Most people describe the cuisine as 'meaty and hearty' and this applies to soup as well. If something is called a jota instead of a juha (soup), it will be thicker and more filling. This is a cabbage jota, which was a delicious chowder of sauerkraut. I was aware that smoked meat would be involved, but was surprised to find two whole pork ribs hanging out in the veggie bath. Merlin was happy to help me out with them, saying that they were smokey, cured perfection. I can say that it smelled like southern barbecue. Other common jotas involve barley, potatoes and/or radishes and are often referred to as "farmer's soup."
Now onto grains. First of all, yes, that country dijon colored gravy is mushroom. Honestly, if you're not a mushroom person, Slovenian food is just not for you. If you are - like I am - it's heaven. Buckwheat is very popular, showing up in breads, pastries, as groats (a.k.a kasha), as porridge with cracklings on top (Ajdovi Žganci) and in noodle form. This is ajdova krapi, crescent-shaped dumplings made of buckwheat flour and filled with cottage cheese or curd. It was much lighter than it looks, airier inside and less starchy outside than its dumpling sister, Pierogi. For the record: buckwheat is not related to wheat, is gluten free and is widely considered a healthy grain choice. That is, until you sprinkle it with pork trimmings.
Also in the 'lighter-than-it-looks' category is štruklji, Slovenian strudel. We've been served it alongside a number of dishes, here it is next to a big hunk of beef (with mushroom gravy, obviously). They are remarkably delicate and really, really tasty. The dough is stretched as thin as can be by the chef (as our host mother on the Arbijter tourist farm demonstrated to us one evening), then rolled over the filling of choice. Cottage cheese is almost always involved, but fruit, herbs or vegetables can definitely be added in. Then, the long roll is wrapped in cheese cloth, boiled and sliced to serve. The orange stuff on top is fried bread crumbs, which has dusted our other most common side dish: njoki (similar in every way, including pronunciation, to gnocchi). Mrs. Arbijter's njoki were big pillows that appeared to be baked. Strudel in the pot, gnocchi in the oven - you can see the influence of border countries Italy and Austria being given a Slovene twist.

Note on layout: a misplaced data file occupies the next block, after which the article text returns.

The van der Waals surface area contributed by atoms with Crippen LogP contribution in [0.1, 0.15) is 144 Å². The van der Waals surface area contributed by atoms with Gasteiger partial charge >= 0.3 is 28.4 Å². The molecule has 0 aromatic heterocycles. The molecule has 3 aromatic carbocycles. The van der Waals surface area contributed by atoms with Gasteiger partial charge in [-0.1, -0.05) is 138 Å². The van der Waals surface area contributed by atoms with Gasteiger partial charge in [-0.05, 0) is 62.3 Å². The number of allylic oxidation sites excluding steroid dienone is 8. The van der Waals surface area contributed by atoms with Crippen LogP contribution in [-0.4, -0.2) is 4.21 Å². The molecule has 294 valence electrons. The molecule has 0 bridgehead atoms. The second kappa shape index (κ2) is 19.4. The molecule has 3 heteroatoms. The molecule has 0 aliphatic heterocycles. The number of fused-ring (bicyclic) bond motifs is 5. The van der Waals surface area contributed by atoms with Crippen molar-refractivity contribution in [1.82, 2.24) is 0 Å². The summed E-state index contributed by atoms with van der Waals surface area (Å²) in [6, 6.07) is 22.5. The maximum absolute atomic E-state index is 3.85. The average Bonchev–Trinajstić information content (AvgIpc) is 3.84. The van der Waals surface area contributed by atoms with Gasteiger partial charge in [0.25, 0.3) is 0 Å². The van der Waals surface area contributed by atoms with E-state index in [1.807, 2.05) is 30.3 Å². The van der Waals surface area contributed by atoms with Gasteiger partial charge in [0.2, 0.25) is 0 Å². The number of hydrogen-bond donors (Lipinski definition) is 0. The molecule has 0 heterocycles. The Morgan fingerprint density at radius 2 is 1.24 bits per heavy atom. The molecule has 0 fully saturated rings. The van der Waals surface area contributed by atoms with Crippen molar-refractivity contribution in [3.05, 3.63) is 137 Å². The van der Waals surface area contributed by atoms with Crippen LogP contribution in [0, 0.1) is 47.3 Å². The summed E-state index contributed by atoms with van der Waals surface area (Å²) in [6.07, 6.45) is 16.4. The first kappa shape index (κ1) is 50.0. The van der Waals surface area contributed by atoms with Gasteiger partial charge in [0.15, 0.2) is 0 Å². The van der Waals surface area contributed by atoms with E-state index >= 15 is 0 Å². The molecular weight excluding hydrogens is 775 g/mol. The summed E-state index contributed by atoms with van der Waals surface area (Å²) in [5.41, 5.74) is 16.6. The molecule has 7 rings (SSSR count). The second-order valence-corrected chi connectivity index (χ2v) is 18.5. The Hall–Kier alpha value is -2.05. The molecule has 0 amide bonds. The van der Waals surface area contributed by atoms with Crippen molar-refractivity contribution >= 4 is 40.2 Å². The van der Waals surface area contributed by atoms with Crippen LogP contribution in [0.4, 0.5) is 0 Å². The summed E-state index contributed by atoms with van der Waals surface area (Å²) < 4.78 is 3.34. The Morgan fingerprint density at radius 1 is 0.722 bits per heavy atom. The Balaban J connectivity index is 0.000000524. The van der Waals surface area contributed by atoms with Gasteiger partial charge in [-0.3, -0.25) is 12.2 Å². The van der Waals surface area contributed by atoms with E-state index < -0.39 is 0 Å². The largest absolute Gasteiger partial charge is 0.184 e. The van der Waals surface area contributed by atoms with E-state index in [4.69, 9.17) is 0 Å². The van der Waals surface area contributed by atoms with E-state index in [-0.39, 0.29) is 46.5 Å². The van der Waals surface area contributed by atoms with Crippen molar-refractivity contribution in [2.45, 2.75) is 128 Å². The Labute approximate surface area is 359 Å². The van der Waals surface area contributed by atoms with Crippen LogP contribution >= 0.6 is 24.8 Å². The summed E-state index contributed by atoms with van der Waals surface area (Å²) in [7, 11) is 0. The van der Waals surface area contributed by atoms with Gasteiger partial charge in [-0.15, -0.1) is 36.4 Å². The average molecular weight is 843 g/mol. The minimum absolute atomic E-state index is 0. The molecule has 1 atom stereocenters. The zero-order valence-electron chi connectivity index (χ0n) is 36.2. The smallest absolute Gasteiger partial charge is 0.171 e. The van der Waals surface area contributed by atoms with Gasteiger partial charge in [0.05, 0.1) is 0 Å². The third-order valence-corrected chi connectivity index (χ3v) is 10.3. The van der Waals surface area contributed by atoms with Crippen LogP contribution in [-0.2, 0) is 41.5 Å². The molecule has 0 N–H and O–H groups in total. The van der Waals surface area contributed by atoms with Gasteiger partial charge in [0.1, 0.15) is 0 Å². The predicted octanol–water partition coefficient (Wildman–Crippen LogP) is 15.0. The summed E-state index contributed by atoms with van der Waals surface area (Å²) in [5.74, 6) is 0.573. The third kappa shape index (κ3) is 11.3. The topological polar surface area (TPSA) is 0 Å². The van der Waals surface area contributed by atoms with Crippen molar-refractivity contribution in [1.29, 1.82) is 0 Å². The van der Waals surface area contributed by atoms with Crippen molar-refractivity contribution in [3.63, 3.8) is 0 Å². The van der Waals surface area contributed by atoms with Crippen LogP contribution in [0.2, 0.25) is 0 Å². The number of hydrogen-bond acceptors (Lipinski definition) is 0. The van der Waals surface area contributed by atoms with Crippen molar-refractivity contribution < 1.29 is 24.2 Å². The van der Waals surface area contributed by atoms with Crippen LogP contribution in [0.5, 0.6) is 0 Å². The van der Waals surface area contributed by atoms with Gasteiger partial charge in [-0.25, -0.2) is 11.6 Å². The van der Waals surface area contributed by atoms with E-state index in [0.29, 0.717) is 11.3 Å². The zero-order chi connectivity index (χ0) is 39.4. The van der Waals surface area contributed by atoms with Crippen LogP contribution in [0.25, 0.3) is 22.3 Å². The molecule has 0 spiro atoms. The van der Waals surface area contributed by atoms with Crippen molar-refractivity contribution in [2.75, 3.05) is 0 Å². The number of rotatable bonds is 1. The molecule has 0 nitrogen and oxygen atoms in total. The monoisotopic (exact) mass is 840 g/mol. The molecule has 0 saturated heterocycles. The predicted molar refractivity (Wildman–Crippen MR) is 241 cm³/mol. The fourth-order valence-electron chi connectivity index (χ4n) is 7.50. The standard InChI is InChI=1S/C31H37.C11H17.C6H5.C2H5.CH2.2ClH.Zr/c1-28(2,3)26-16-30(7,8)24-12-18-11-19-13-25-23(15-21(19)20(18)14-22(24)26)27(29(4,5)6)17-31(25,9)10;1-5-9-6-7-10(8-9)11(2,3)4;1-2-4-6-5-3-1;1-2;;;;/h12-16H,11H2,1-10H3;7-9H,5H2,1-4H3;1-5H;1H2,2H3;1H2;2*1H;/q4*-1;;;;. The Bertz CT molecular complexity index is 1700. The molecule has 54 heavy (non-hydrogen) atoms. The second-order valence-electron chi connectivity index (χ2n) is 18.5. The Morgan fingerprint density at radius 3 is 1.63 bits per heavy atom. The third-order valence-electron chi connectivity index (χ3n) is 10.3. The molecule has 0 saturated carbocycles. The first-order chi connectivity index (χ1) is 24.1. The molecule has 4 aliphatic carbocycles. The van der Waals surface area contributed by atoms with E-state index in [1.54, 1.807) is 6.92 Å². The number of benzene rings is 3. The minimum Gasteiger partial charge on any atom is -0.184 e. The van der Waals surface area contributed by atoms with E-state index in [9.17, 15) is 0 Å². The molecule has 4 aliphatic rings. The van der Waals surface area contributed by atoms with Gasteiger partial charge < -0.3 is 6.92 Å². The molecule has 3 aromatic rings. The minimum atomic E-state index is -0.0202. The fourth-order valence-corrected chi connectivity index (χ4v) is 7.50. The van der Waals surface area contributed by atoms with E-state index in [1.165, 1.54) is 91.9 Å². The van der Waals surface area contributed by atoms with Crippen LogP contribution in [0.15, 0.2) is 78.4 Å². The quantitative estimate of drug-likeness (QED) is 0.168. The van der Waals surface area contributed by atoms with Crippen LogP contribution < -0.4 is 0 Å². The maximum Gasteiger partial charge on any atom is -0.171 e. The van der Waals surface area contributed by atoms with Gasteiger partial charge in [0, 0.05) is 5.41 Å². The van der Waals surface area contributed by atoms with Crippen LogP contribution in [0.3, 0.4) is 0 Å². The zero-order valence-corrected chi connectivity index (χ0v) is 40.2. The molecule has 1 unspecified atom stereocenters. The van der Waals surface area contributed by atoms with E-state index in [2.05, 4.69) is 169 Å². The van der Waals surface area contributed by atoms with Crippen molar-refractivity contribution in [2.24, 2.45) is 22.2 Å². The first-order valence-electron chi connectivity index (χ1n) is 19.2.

A number of restaurants have been recommended to us as places to eat "enlightened Slovenian cuisine." As far as I can tell, this means that things are a little less lardy and vegetables play a larger part than the usual side salad or steamed cauliflower and broccoli. At Gostilna Lectar in Radovljica, this meant black radish dip served inside of a radish.
At Hotel Rakov Škocjan in Cerknica, it meant a slice of eggplant wrapped up around a spoonful of sweet cheese curd and sprinkled with almond and bučno olje (pumpkinseed oil). It felt so fancy in the middle of the woods, wearing hiking shoes and drinking draught wine. My trout and Merlin's venison, two very, very common Slovenian proteins, were especially delicious.
Oh, trout. It's particularly good in this country, especially around Lake Bohinj. Usually, it's served whole, fried or baked smothered in large amount of garlicky oil. Here, at Lectar, we ordered it smoked as a starter. Have I mentioned that Slovene portions are large? Well, they are, but that's not such a bad thing when you're talking about smoked trout. Unlike a lot of other pork and starch loving countries, fish is definitely given its due respect. Squid and shrimp make appearances on menus even far from the coast - probably because they hold up particularly well to freezing. Last time we were in Slovenia, we visited Piran on the country's small stretch of Adriatic coastline. I had the largest prawns I had seen or have seen since. This time around, though, it's been all postrv all the time.
No post about Slovenian food would be complete without a big shout out to the Styrian oil pumpkin. Since falling in love with pumpkinseed oil in Austria, we've been dying to get our hands on some more of it in Slovenia. These two countries produce large quantities of the oil, as well as the unique gourd from which they are made, in their Styrian regions (Štajerska in Slovenian). The pumpkins are green and orange with a pale yellow flesh and dark seeds. Those dark green roasted pumpkin seeds you buy at the store may very well be from Slovenia, as they are a big export. After a particularly filling meal, we were served cups of wine soaked fruit. Bučno we asked, thinking that the texture was squashy. Yep! Between this, the seeds and the oil, I really want to know if oil pumpkins can survive in Northeastern America. If so, I have a wonderful business idea...
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